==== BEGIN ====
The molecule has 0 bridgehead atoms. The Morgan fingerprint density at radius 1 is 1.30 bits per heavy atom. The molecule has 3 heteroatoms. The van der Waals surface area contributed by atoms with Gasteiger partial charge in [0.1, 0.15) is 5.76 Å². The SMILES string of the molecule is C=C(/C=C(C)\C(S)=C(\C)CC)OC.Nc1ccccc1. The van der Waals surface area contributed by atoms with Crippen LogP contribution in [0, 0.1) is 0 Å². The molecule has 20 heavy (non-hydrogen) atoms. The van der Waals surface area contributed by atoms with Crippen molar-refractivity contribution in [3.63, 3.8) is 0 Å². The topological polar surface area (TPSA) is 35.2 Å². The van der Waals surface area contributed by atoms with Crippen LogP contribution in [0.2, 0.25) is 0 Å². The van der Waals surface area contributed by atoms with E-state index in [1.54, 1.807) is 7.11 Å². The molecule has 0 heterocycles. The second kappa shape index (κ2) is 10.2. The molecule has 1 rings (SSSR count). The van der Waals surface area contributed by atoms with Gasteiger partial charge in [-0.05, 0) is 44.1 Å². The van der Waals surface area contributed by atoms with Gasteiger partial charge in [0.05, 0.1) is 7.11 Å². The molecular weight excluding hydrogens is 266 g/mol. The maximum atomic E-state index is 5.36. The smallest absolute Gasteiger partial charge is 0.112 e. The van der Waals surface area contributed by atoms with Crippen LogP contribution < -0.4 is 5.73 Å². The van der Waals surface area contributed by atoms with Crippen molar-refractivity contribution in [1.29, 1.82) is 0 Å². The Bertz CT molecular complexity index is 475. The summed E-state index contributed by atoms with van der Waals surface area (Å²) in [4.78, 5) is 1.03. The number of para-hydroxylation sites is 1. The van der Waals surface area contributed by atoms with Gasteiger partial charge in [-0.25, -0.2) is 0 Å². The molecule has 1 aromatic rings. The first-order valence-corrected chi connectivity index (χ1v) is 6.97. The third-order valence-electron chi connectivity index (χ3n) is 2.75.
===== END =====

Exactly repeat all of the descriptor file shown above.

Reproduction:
The molecule has 0 bridgehead atoms. The Morgan fingerprint density at radius 1 is 1.30 bits per heavy atom. The molecule has 3 heteroatoms. The van der Waals surface area contributed by atoms with Gasteiger partial charge in [0.1, 0.15) is 5.76 Å². The SMILES string of the molecule is C=C(/C=C(C)\C(S)=C(\C)CC)OC.Nc1ccccc1. The van der Waals surface area contributed by atoms with Crippen LogP contribution in [0, 0.1) is 0 Å². The molecule has 20 heavy (non-hydrogen) atoms. The van der Waals surface area contributed by atoms with Crippen molar-refractivity contribution in [3.63, 3.8) is 0 Å². The topological polar surface area (TPSA) is 35.2 Å². The van der Waals surface area contributed by atoms with Crippen LogP contribution in [0.2, 0.25) is 0 Å². The van der Waals surface area contributed by atoms with E-state index in [1.54, 1.807) is 7.11 Å². The molecule has 0 heterocycles. The second kappa shape index (κ2) is 10.2. The molecule has 1 rings (SSSR count). The van der Waals surface area contributed by atoms with Gasteiger partial charge in [-0.05, 0) is 44.1 Å². The van der Waals surface area contributed by atoms with Gasteiger partial charge in [0.05, 0.1) is 7.11 Å². The molecular weight excluding hydrogens is 266 g/mol. The maximum atomic E-state index is 5.36. The smallest absolute Gasteiger partial charge is 0.112 e. The van der Waals surface area contributed by atoms with Crippen LogP contribution < -0.4 is 5.73 Å². The van der Waals surface area contributed by atoms with Crippen molar-refractivity contribution in [1.29, 1.82) is 0 Å². The Bertz CT molecular complexity index is 475. The summed E-state index contributed by atoms with van der Waals surface area (Å²) in [4.78, 5) is 1.03. The number of para-hydroxylation sites is 1. The van der Waals surface area contributed by atoms with Gasteiger partial charge in [-0.25, -0.2) is 0 Å². The molecule has 1 aromatic rings. The first-order valence-corrected chi connectivity index (χ1v) is 6.97. The third-order valence-electron chi connectivity index (χ3n) is 2.75.